YANGON (Reuters) - Six villagers were killed and five injured in Myanmar’s Rakhine state amid clashes between government troops and ethnic Rakhine rebels, a lawmaker and residents said on Friday, hours after peace talks failed to resolve an escalating crisis.
Clashes took place in Buthidaung township in the northern part of Rakhine late on Thursday shortly after rebels from the Arakan Army, battling for greater autonomy for the region, met representatives of the military in the capital, Naypyitaw.
Rakhine State came to global attention after the Myanmar army drove about 730,000 ethnic Rohingya Muslims across the border into Bangladesh late in 2017, but ethnic Rakhine are largely Buddhist, like the majority of Myanmar’s people.
Photographs taken by a Rakhine lawmaker and obtained by Reuters show the blood-smeared bodies of four people, including a young boy and a middle-aged woman, lying in a dusty pit.
“They are civilians who were hiding in a bomb shelter,” said Maung Thar Phyu, a civil society activist in the area. “It is terrible.”
Military spokesman Brigadier-General Zaw Min Tun told Reuters by telephone there had been a battle to the south of Say Taung village at around 9 p.m.
He said the rebel Arakan Army had initiated the clashes and the incident would be investigated further.
An Arakan Army spokesman did not immediately respond to telephone calls from Reuters to seek comment.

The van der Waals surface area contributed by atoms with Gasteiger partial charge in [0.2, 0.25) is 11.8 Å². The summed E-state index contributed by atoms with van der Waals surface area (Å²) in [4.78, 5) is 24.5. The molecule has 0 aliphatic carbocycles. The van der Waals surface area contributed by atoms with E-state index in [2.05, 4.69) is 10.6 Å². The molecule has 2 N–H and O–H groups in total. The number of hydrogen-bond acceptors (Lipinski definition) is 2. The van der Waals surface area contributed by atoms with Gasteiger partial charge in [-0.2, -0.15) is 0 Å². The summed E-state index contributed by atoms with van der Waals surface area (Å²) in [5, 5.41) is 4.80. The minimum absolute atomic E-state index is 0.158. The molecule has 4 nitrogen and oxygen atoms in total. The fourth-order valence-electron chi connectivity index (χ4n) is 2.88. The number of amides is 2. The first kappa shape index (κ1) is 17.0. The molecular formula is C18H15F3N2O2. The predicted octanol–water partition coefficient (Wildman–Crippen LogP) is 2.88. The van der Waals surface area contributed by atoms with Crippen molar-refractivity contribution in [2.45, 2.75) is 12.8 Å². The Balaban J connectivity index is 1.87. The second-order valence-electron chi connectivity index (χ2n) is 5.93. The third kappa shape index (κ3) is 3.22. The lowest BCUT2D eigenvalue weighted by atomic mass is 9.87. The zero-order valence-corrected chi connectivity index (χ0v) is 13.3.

The Rakhine MP who traveled to the area on Friday said residents told him soldiers had surrounded the village late on Thursday and bombarded it with heavy weapons.
“We brought five bodies...to Buthidaung town now,” said Maung Kyaw Zan, an MP for the area. Six people were injured, with one dying later in hospital, he said, adding that all the other villagers had fled.
About 7,500 displaced people are scattered across 29 sites in Rakhine, the Myanmar office of the UN Office for the Coordination of Humanitarian Affairs said in a statement.
For weeks, most humanitarian agencies have been blocked from delivering aid to vast areas across the state’s north.
“It is estimated that at least 95,000 people ... have been affected by access restrictions in the five townships of Kyauktaw, Ponnagyun, Buthidaung, Maungdaw and Rathedaung,” the U.N. agency said.
Peace talks between the government and the Arakan Army rebels concluded on Thursday without significant agreement, though they signed a pact to continue talks.
Myanmar governments have battled various ethnic minority insurgent groups since soon after independence from Britain in 1948, though some have struck ceasefire deals.
Editing by Clarence Fernandez